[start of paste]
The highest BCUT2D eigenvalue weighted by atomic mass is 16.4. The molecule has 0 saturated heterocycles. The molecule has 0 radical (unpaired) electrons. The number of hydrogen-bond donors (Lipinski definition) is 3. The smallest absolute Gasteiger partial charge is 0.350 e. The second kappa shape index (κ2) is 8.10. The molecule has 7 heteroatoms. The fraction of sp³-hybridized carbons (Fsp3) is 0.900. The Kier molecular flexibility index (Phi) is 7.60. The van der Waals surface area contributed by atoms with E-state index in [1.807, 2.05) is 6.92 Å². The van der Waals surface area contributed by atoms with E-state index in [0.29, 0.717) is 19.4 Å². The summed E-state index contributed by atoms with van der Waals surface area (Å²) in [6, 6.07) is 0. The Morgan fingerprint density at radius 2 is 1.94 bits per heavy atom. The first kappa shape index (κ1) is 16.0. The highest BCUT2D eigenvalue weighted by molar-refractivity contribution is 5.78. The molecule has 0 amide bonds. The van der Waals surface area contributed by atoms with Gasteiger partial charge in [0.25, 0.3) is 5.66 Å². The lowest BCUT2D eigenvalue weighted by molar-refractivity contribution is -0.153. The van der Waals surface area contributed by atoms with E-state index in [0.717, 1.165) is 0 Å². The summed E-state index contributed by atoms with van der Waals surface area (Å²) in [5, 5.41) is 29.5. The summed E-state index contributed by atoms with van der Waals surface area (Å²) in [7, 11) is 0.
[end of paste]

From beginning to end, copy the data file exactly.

The highest BCUT2D eigenvalue weighted by atomic mass is 16.4. The molecule has 0 saturated heterocycles. The molecule has 0 radical (unpaired) electrons. The number of hydrogen-bond donors (Lipinski definition) is 3. The smallest absolute Gasteiger partial charge is 0.350 e. The second kappa shape index (κ2) is 8.10. The molecule has 7 heteroatoms. The fraction of sp³-hybridized carbons (Fsp3) is 0.900. The Kier molecular flexibility index (Phi) is 7.60. The van der Waals surface area contributed by atoms with E-state index in [1.807, 2.05) is 6.92 Å². The van der Waals surface area contributed by atoms with E-state index in [0.29, 0.717) is 19.4 Å². The summed E-state index contributed by atoms with van der Waals surface area (Å²) in [6, 6.07) is 0. The Morgan fingerprint density at radius 2 is 1.94 bits per heavy atom. The first kappa shape index (κ1) is 16.0. The highest BCUT2D eigenvalue weighted by molar-refractivity contribution is 5.78. The molecule has 0 amide bonds. The van der Waals surface area contributed by atoms with Gasteiger partial charge in [0.25, 0.3) is 5.66 Å². The lowest BCUT2D eigenvalue weighted by molar-refractivity contribution is -0.153. The van der Waals surface area contributed by atoms with E-state index in [0.717, 1.165) is 0 Å². The summed E-state index contributed by atoms with van der Waals surface area (Å²) in [5, 5.41) is 29.5. The summed E-state index contributed by atoms with van der Waals surface area (Å²) in [7, 11) is 0.